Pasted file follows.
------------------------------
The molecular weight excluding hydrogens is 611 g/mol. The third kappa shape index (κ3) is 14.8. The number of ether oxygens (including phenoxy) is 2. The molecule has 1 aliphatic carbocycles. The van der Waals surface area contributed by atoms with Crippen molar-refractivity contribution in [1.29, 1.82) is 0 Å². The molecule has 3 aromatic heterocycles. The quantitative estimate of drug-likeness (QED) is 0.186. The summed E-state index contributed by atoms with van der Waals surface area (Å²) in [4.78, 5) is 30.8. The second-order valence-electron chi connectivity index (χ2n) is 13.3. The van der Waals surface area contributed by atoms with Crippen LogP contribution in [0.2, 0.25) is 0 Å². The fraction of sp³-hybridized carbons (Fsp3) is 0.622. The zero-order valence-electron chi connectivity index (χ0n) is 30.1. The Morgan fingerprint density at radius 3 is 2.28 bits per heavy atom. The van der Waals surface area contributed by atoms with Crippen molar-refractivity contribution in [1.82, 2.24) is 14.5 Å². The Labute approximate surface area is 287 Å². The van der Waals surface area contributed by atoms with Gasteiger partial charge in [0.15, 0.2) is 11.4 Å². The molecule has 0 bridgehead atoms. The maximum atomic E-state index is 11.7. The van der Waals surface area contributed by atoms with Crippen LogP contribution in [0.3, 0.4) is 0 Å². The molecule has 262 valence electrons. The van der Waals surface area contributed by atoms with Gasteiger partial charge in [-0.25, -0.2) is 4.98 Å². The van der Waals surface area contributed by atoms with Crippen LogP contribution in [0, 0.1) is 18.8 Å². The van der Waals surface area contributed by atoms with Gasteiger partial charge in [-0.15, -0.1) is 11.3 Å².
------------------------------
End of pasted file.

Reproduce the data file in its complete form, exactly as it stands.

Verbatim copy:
The molecular weight excluding hydrogens is 611 g/mol. The third kappa shape index (κ3) is 14.8. The number of ether oxygens (including phenoxy) is 2. The molecule has 1 aliphatic carbocycles. The van der Waals surface area contributed by atoms with Crippen molar-refractivity contribution in [1.29, 1.82) is 0 Å². The molecule has 3 aromatic heterocycles. The quantitative estimate of drug-likeness (QED) is 0.186. The summed E-state index contributed by atoms with van der Waals surface area (Å²) in [4.78, 5) is 30.8. The second-order valence-electron chi connectivity index (χ2n) is 13.3. The van der Waals surface area contributed by atoms with Crippen LogP contribution in [0.2, 0.25) is 0 Å². The fraction of sp³-hybridized carbons (Fsp3) is 0.622. The zero-order valence-electron chi connectivity index (χ0n) is 30.1. The Morgan fingerprint density at radius 3 is 2.28 bits per heavy atom. The van der Waals surface area contributed by atoms with Crippen molar-refractivity contribution in [1.82, 2.24) is 14.5 Å². The Labute approximate surface area is 287 Å². The van der Waals surface area contributed by atoms with Gasteiger partial charge in [0.15, 0.2) is 11.4 Å². The molecule has 0 bridgehead atoms. The maximum atomic E-state index is 11.7. The van der Waals surface area contributed by atoms with Crippen LogP contribution in [0.3, 0.4) is 0 Å². The molecule has 262 valence electrons. The van der Waals surface area contributed by atoms with Gasteiger partial charge in [-0.25, -0.2) is 4.98 Å². The van der Waals surface area contributed by atoms with Crippen LogP contribution in [0, 0.1) is 18.8 Å². The van der Waals surface area contributed by atoms with Gasteiger partial charge in [-0.15, -0.1) is 11.3 Å².